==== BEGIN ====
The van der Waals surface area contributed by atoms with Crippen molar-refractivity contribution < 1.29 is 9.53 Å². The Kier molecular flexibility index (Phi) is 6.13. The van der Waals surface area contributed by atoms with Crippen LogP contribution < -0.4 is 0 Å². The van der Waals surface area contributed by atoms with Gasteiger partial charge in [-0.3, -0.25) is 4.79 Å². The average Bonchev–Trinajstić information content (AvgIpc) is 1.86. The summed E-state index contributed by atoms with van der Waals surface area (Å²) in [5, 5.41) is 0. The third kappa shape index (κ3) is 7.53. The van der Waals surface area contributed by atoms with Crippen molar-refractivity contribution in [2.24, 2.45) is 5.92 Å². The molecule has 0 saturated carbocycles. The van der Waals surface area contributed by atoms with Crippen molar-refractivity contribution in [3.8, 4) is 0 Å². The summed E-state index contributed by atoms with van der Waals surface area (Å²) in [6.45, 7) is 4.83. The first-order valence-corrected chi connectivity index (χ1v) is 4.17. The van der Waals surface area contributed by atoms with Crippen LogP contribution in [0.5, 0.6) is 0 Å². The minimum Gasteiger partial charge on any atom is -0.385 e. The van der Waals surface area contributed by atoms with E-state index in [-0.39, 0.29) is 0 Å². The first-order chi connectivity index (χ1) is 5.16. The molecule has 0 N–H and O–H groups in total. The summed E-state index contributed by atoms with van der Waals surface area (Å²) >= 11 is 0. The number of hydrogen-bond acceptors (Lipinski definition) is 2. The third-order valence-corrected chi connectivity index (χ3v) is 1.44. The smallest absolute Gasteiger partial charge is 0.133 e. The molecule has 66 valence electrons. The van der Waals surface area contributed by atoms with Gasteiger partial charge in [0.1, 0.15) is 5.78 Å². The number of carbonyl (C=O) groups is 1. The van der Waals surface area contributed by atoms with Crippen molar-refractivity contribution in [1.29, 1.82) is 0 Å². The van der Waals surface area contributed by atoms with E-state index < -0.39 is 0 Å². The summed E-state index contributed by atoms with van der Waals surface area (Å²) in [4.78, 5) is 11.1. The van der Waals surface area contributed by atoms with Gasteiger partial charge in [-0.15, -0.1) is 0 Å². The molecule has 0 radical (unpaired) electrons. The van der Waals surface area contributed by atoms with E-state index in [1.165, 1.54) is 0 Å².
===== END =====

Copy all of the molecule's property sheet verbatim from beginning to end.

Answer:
The van der Waals surface area contributed by atoms with Crippen molar-refractivity contribution < 1.29 is 9.53 Å². The Kier molecular flexibility index (Phi) is 6.13. The van der Waals surface area contributed by atoms with Crippen LogP contribution < -0.4 is 0 Å². The van der Waals surface area contributed by atoms with Gasteiger partial charge in [-0.3, -0.25) is 4.79 Å². The average Bonchev–Trinajstić information content (AvgIpc) is 1.86. The summed E-state index contributed by atoms with van der Waals surface area (Å²) in [5, 5.41) is 0. The third kappa shape index (κ3) is 7.53. The van der Waals surface area contributed by atoms with Crippen molar-refractivity contribution in [2.24, 2.45) is 5.92 Å². The molecule has 0 saturated carbocycles. The van der Waals surface area contributed by atoms with Crippen molar-refractivity contribution in [3.8, 4) is 0 Å². The summed E-state index contributed by atoms with van der Waals surface area (Å²) in [6.45, 7) is 4.83. The first-order valence-corrected chi connectivity index (χ1v) is 4.17. The van der Waals surface area contributed by atoms with Crippen LogP contribution in [0.5, 0.6) is 0 Å². The minimum Gasteiger partial charge on any atom is -0.385 e. The van der Waals surface area contributed by atoms with E-state index in [-0.39, 0.29) is 0 Å². The first-order chi connectivity index (χ1) is 5.16. The molecule has 0 N–H and O–H groups in total. The summed E-state index contributed by atoms with van der Waals surface area (Å²) >= 11 is 0. The number of hydrogen-bond acceptors (Lipinski definition) is 2. The third-order valence-corrected chi connectivity index (χ3v) is 1.44. The smallest absolute Gasteiger partial charge is 0.133 e. The molecule has 66 valence electrons. The van der Waals surface area contributed by atoms with Gasteiger partial charge in [0.1, 0.15) is 5.78 Å². The number of carbonyl (C=O) groups is 1. The van der Waals surface area contributed by atoms with Crippen molar-refractivity contribution in [1.29, 1.82) is 0 Å². The van der Waals surface area contributed by atoms with E-state index < -0.39 is 0 Å². The summed E-state index contributed by atoms with van der Waals surface area (Å²) in [4.78, 5) is 11.1. The van der Waals surface area contributed by atoms with Gasteiger partial charge in [-0.15, -0.1) is 0 Å². The molecule has 0 radical (unpaired) electrons. The van der Waals surface area contributed by atoms with E-state index in [1.165, 1.54) is 0 Å².